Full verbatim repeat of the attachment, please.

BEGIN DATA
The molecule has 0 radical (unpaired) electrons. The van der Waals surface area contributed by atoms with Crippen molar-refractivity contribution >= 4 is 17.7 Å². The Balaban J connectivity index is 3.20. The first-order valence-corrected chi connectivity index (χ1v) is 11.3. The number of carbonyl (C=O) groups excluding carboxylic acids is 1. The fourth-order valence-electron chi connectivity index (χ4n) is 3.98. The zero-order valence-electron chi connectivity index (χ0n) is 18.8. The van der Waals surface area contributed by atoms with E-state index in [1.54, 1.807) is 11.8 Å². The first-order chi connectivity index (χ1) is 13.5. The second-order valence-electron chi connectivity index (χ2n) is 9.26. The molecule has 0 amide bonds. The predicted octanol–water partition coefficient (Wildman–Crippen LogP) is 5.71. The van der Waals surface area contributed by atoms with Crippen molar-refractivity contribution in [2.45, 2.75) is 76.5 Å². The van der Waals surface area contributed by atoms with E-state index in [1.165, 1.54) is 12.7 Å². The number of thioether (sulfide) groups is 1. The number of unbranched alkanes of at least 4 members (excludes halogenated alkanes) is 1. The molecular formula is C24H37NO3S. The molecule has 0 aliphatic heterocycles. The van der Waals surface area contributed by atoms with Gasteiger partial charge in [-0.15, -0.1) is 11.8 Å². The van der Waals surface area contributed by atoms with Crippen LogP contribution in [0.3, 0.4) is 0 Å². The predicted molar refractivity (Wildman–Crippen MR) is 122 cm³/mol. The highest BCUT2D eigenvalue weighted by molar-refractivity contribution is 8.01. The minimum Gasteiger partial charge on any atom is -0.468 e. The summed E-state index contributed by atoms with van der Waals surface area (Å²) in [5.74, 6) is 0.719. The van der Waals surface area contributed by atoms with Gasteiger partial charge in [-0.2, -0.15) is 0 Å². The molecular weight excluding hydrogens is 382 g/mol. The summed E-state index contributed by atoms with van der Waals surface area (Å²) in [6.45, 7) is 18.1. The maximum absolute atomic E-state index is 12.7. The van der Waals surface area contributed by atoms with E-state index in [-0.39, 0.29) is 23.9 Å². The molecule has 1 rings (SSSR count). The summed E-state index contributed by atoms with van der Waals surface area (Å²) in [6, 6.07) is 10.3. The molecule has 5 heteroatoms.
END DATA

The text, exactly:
The molecule has 0 radical (unpaired) electrons. The van der Waals surface area contributed by atoms with Crippen molar-refractivity contribution >= 4 is 17.7 Å². The Balaban J connectivity index is 3.20. The first-order valence-corrected chi connectivity index (χ1v) is 11.3. The number of carbonyl (C=O) groups excluding carboxylic acids is 1. The fourth-order valence-electron chi connectivity index (χ4n) is 3.98. The zero-order valence-electron chi connectivity index (χ0n) is 18.8. The van der Waals surface area contributed by atoms with E-state index in [1.54, 1.807) is 11.8 Å². The first-order chi connectivity index (χ1) is 13.5. The second-order valence-electron chi connectivity index (χ2n) is 9.26. The molecule has 0 amide bonds. The predicted octanol–water partition coefficient (Wildman–Crippen LogP) is 5.71. The van der Waals surface area contributed by atoms with Crippen molar-refractivity contribution in [2.45, 2.75) is 76.5 Å². The van der Waals surface area contributed by atoms with E-state index in [1.165, 1.54) is 12.7 Å². The number of thioether (sulfide) groups is 1. The number of unbranched alkanes of at least 4 members (excludes halogenated alkanes) is 1. The molecular formula is C24H37NO3S. The molecule has 0 aliphatic heterocycles. The van der Waals surface area contributed by atoms with Gasteiger partial charge in [-0.15, -0.1) is 11.8 Å². The van der Waals surface area contributed by atoms with Crippen LogP contribution in [0.3, 0.4) is 0 Å². The predicted molar refractivity (Wildman–Crippen MR) is 122 cm³/mol. The highest BCUT2D eigenvalue weighted by molar-refractivity contribution is 8.01. The minimum Gasteiger partial charge on any atom is -0.468 e. The summed E-state index contributed by atoms with van der Waals surface area (Å²) in [5.74, 6) is 0.719. The van der Waals surface area contributed by atoms with Gasteiger partial charge in [-0.2, -0.15) is 0 Å². The molecular weight excluding hydrogens is 382 g/mol. The summed E-state index contributed by atoms with van der Waals surface area (Å²) in [6.45, 7) is 18.1. The maximum absolute atomic E-state index is 12.7. The van der Waals surface area contributed by atoms with E-state index in [-0.39, 0.29) is 23.9 Å². The molecule has 1 rings (SSSR count). The summed E-state index contributed by atoms with van der Waals surface area (Å²) in [6, 6.07) is 10.3. The molecule has 5 heteroatoms.